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CLOSE RELATED ITEMS DRAWER
BY CHARLOTTE PALERMINO
BY MILLICENT SOURIS
BY ADAM RAPOPORT
I Know I'm Dependent on Weed But I Don't Want to Quit
I am not a moderate person, and I have no desire to be. But I might have to become one when it comes to weed.
BY T. WISE
APRIL 8, 2019
ILLUSTRATIONS BY BRYAN FOUNTAIN
At my fifth grade graduation from the Drug Abuse Resistance Education program, I stepped to the podium sporting a blue button-up shirt, braces, and uneven bangs, and played the flute. I can’t remember exactly how D.A.R.E. had molded me into an eleven-year old who believed that doing drugs was a crime and a sin, but it had succeeded. Some weeks later, I caught my teenage sisters smoking weed behind our back porch during a dinner party. In a brainwashed fervor, I cried and screamed at them, “Well I hope you know you’re going to hell!”
At fourteen I took my first hit, lay back, and said, “This is heaven.”
Weed is complicated for me. It has been an escape, a ritual, and a medicine. And it has been a trap, a habit, and a source of pain. I’ve gone from glass bowls and bongs to grape Swisher Sweet blunts to spliffs in RAW papers. I smoke with friends and by myself, while I’m making music and while I’m watching TV. I smoke when I am sad and when I am overjoyed. I smoke a lot. I know I’m too dependent on weed, but I don’t want to quit.
I roll up and relax, hoping that if inside I’m easy, nothing outside can rock me.
Quitting means giving it all up, including the times when weed is a conduit for connection and creativity, an extra eye for the subtly sweet things, like Riis beach at sunset, sitting on the boardwalk, dusty turquoise benches and lavender sky, with all my favorite people, passing a joint between us. Or stuffed with homemade pasta at my parents’ house in the winter with a fire in the living room, when I step onto the back porch and smoke a spliff. Springtime on a stoop in Brooklyn, my friend and I burning one with some beats on, her freestyling like a fool and me laughing hard.
Shrimp Scampi Pasta
But most of the times I smoke are not necessarily special. It’s pretty easy for me to find reasons to roll up.
If the morning feels bleak and I need a lift, I’ll smoke a little something. When the words won’t flow and a draft is due, I light one to get loose. Maybe it’s one of those days when my chest gets tight when I think about leaving the cocoon of my room to dive into the current of the city but I have to go to work, make money, be an adult. I roll up and relax, hoping that if inside I’m easy, nothing outside can rock me.
I’ve been smoking regularly for over half of my life and I’m not in denial about the toll it takes on my lungs, my wallet, my mental health. I know that I’m much more productive without it, that I’m too quick to curl up with it as a way to avoid others, my desires, and my fears.
So once or twice a year I go stone-cold sober for two or three months. Then I’ll re-engage, but with boundaries: Only smoke at night. No more than two joints. No smoking before the gym. No buying weed twice in one week. No cereal in the house, ever.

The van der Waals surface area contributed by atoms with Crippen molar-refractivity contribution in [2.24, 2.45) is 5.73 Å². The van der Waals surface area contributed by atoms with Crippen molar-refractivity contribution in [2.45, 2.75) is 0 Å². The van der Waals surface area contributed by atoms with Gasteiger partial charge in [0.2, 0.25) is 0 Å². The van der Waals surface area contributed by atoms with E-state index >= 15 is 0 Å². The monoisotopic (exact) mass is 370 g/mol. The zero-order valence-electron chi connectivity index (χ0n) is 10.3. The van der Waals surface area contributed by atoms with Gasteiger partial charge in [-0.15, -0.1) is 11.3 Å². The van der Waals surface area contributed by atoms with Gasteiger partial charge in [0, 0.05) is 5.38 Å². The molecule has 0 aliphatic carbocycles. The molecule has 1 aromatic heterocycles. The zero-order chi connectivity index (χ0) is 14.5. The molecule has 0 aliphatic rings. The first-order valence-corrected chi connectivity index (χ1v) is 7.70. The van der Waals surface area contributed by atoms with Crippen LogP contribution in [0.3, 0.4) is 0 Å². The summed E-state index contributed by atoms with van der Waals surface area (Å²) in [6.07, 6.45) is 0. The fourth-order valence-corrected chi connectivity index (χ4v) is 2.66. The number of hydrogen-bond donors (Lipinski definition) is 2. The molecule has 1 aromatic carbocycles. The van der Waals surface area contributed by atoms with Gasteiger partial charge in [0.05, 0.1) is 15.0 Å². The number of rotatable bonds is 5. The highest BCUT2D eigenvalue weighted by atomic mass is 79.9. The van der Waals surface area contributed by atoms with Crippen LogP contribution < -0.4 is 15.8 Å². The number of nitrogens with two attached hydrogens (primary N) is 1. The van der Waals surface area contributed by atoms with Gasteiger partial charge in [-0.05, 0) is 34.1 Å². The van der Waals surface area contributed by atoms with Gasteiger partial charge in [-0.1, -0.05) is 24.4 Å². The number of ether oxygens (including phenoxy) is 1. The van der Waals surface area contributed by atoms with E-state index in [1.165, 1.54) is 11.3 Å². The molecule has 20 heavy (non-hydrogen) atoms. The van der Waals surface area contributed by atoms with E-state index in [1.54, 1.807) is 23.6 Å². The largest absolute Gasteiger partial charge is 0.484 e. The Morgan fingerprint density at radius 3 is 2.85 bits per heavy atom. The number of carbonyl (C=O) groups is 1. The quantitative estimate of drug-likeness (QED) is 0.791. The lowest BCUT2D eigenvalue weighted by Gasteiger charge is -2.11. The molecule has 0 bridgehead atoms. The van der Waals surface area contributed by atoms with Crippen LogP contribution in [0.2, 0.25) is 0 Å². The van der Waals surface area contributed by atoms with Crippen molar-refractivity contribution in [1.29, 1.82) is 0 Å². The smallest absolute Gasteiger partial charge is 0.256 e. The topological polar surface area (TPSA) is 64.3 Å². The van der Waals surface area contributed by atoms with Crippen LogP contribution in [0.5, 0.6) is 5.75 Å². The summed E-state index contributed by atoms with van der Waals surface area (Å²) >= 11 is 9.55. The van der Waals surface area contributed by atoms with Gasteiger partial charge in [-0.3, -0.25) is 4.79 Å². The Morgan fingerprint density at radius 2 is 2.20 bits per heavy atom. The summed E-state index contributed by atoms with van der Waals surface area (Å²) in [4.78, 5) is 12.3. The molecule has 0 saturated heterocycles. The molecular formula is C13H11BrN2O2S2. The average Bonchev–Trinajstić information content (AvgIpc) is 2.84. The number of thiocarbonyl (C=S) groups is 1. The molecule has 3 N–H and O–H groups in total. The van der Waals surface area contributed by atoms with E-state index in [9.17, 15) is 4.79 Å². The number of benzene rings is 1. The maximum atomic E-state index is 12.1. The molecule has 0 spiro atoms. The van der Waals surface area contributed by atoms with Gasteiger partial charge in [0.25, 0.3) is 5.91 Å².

These rules will last for a time, but soon I’m back to smoking multiple times a day. Going sober is an attempt to eliminate the problem without fixing it: It doesn’t make me a stronger or more balanced person. It doesn’t give me more control over my behavior.
If I pour more of myself into the parts of my life that heal and feed me, I’ll have less to pour into the parts that numb and distract me.
For the past two months I’ve been doing consistent crunches. Before, if I had to do any exercise that involved balancing on one leg, I would fall out of it within seconds. But after taking months to build the muscles of my core, I can finally hold the position. I can hold myself up.
So what’s the crunch for my mind or my heart, to strengthen that core, so I can indulge sometimes, party and get trippy, eat my heart out, drink and sweat and spend, and still be able to return to my baseline? I want my vices to be vacations, wonderful and wild, but then I want to come back to balance. I don't want to need weed. I also don't want to need complete sobriety. I want a stronger core.
“Everything in moderation, including moderation.” My father said that so much when we were growing up that I thought he, not Oscar Wilde, had coined the phrase. I am not a moderate person, and I have no desire to be. At best, being moderate feels like being average, not sure enough to go one way or another. At worst it feels like diluted truth.
But maybe I don’t have to be a moderate person to achieve moderation. Maybe moderation doesn’t mean diminishing my passion or energy but rather redistributing it. If I pour more of myself into the parts of my life that heal and feed me, I’ll have less to pour into the parts that numb and distract me. I’ll have less time in my day for sitting and smoking if I use more of my time to go write at the library, bike around the park, find new music, meet with other artists, stretch and pray and light candles, cook for my friends, call my mom.
If smoking is my ritual, then I need other rituals. If smoking is my therapy, I need other therapy—maybe even actual therapy. If smoking is my mood-stabilizing, anti-anxiety medicine, then I need other ways to center, quiet the negative self-talk, worry less, and enjoy more.
Only then can I trust that what I do, what I smoke, is not an attempt to escape but a way to keep exploring.